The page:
This famous Rowlandson print entitled “An Italian Family”, represents a humble artistic Italian family practising opera. A young man stands in the centre of the image, singing energetically with his hands on his chest. Beside him to the right, an old man plays a baroque 4-string double bass. To the singer’s left, a man seated on the floor sings along while playing a harpsicord low to the ground and next to him on the far left a little boy plays the violin. On the far right, a young woman sits next to a fireplace with an infant in her lap; she holds up a cloth to dry, while singing over her shoulder. Her score, 'Affetuoso', is pinned to the mantlepiece in front of her. A greyhound sits at her side, appearing to partake in the singing. Several elements throughout the room further attest that we are viewing an Italian scene: a large macaroni bowl below the harpsicord on the far left, scattered wine bottles and an amphora to the right, a cross on the mantlepiece, Italian playbills, etc. This is part of a two-print companion series that included another print entitled: The French Family”. Below the image: “London, Pub. Dec. 1785 by S Alken. N°3 Dufours Place Broad Street Soho. Sold by W. Hinton N°5 Sweeting Alley Cornhill”.
Thomas Rowlandson (London, 13 July 1756 – 21 April 1827, London) was a prolific British artist, caricaturist and printmaker, noted for his political satire and social observation. He produced a wide variety of illustrations for novels, joke books, and topographical works. As a schoolboy at the school of Dr. Barvis in Soho Square he drew humorous characters of his master and class-mates before the age of ten. At 16, he was sent to Paris for two years, where he studied in a drawing academy and developed his skills drawing the human figure and caricature. On his return to London, he took classes at the Royal Academy. In 1775 he exhibited a drawing at the Royal Academy and two years later received a silver medal for a bas-relief figure. He was spoken of as a promising student. His drawing of Vauxhall, shown in the Royal Academy exhibition of 1784, had been engraved by Pollard, and the print was a success. Rowlandson was then largely employed by Rudolph Ackermann, the art publisher, where he illustrated many popular publications. Rowlandson died at home in London in 1827 after a prolonged illness. He was buried at St. Paul’s, Covent Garden.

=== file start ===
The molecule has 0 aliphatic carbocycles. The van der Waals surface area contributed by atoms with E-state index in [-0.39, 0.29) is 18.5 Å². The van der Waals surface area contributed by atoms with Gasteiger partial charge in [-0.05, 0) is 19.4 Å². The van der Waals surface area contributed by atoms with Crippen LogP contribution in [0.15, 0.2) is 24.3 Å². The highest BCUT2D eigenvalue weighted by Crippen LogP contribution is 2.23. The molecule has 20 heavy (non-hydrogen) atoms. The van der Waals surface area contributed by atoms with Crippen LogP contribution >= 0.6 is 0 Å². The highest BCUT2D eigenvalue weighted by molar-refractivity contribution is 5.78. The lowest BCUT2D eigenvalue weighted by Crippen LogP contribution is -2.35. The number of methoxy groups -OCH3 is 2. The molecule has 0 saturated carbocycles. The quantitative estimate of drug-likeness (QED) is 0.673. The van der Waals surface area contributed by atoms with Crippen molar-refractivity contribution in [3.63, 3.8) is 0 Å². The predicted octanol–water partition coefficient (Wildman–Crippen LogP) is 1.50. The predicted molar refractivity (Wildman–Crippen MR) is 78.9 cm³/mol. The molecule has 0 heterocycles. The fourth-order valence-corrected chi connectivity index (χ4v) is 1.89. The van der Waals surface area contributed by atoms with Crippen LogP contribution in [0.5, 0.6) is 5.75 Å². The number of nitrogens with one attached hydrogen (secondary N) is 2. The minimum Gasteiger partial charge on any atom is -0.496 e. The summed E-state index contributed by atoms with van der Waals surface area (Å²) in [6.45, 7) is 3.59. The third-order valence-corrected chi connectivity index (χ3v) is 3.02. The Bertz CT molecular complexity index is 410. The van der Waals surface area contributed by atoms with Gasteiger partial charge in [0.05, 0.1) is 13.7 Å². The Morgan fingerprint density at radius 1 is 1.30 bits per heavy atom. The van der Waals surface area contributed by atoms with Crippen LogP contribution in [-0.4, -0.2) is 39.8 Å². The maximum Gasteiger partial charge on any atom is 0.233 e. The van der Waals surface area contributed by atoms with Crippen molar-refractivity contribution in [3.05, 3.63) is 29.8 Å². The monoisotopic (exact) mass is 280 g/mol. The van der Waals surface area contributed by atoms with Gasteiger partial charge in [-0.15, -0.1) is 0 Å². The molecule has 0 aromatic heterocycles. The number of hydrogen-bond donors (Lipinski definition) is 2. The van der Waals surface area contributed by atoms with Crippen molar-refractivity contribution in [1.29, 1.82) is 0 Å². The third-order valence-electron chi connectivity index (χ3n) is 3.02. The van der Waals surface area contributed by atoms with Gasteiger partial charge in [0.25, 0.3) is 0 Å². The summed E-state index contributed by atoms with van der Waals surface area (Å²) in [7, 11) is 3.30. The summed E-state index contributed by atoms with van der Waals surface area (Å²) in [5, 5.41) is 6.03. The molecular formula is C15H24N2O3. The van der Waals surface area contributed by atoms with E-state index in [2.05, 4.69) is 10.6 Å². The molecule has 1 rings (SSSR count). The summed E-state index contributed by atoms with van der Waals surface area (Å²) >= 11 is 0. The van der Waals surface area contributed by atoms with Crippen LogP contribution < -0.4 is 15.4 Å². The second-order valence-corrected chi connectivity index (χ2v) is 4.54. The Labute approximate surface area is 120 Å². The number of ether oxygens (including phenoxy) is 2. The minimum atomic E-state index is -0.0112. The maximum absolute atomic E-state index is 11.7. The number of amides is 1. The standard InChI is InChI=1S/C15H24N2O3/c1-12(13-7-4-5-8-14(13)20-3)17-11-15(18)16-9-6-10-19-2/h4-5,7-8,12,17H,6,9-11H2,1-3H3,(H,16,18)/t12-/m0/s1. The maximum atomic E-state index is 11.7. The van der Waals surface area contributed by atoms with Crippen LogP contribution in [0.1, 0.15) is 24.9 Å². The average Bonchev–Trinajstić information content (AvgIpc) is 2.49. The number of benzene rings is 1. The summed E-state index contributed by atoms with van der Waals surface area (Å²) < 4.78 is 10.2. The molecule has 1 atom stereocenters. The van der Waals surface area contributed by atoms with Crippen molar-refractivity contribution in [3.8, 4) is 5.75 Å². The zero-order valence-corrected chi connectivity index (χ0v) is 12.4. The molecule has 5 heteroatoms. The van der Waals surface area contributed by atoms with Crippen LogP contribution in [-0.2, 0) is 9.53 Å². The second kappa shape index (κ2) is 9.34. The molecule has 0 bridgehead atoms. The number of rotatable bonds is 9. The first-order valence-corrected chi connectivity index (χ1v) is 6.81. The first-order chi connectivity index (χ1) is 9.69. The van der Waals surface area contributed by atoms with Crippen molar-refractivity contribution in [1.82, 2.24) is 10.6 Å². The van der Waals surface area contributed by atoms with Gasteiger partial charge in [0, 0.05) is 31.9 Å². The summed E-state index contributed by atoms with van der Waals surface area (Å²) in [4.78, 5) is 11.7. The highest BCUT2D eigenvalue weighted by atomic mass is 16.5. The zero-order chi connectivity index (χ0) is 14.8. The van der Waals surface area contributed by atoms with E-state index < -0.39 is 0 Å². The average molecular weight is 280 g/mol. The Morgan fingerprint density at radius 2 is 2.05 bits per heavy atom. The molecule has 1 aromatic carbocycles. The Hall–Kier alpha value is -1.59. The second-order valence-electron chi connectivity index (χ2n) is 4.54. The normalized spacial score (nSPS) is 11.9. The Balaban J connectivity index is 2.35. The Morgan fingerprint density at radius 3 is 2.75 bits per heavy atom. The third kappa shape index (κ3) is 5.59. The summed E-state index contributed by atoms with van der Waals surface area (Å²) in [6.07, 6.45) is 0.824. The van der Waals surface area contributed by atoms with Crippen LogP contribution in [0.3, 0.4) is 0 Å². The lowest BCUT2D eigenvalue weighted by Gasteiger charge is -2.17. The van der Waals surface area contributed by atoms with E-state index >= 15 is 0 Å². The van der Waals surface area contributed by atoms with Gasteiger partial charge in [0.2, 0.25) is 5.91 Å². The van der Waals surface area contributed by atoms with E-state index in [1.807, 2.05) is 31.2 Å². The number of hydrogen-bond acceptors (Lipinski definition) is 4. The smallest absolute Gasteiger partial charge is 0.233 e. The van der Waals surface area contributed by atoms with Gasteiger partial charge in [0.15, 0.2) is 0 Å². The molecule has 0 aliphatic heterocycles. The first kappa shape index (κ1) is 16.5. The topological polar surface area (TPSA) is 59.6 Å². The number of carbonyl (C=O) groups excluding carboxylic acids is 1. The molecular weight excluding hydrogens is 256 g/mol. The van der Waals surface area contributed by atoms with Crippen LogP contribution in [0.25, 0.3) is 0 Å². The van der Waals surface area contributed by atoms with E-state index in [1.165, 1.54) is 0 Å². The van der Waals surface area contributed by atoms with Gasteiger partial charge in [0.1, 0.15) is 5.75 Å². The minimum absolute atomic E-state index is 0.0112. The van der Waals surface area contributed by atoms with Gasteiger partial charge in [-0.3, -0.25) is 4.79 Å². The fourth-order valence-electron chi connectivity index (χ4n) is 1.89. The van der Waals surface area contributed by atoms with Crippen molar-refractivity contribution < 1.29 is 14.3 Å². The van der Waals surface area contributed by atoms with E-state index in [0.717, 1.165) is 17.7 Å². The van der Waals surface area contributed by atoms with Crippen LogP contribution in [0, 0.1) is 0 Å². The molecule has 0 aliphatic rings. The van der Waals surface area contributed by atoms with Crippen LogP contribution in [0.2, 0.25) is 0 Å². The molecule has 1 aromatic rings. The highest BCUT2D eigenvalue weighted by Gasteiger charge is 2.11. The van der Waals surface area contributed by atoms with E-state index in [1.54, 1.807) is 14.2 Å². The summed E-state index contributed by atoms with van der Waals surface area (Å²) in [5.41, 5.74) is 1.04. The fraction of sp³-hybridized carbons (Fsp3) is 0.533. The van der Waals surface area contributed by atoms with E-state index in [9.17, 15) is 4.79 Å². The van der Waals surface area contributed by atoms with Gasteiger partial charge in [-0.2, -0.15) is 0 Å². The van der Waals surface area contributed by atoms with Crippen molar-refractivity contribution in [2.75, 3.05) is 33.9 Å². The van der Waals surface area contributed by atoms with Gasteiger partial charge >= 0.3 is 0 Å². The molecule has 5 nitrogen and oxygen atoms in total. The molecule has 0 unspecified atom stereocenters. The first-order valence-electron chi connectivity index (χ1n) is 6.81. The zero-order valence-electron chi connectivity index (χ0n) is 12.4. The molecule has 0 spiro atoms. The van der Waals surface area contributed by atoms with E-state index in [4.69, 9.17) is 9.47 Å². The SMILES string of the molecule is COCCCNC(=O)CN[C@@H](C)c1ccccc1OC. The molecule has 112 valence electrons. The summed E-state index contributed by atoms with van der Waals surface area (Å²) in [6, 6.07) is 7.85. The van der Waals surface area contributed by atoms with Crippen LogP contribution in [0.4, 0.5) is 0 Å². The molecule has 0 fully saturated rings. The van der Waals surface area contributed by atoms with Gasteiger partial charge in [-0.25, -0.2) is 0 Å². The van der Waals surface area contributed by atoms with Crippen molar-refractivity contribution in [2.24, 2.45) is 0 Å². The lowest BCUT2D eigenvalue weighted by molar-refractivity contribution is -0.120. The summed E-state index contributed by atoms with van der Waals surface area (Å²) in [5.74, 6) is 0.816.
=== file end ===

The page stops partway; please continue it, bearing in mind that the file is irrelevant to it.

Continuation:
Samuel Alken Sr. (London, 22 October 1756 – 9 November 1815, London) was an English artist, a leading exponent of the newly developed technique of aquatint. He entered the Royal Academy Schools, London, as a sculptor in 1772. He published A New Book of Ornaments Designed and Etched by Samuel Alken in 1779, and later established himself as one of the most competent engravers in the new technique of aquatint.
Sources: The Oxford Dictionary of National Biography; Encyclopedia Britannica; The Metropolitan Museum of Art; Sherry, James (1978). "Distance and Humor; The Art of Thomas Rowlandson". Eighteenth-Century Studies.
Artists: Thomas Rowlandson / Samuel Alken (aquatint)
Medium: Hand-coloured etching and aquatint.
Condition: Very good condition.
Dimensions: 40 x 52 cm. / 15 ¾ x 20 ½ in. (View).
Frame: 56.2 x 66.5 cm. / 22 ¼ x 26 ¼ in. Gilt wood, contemporary classic. Matting and glass.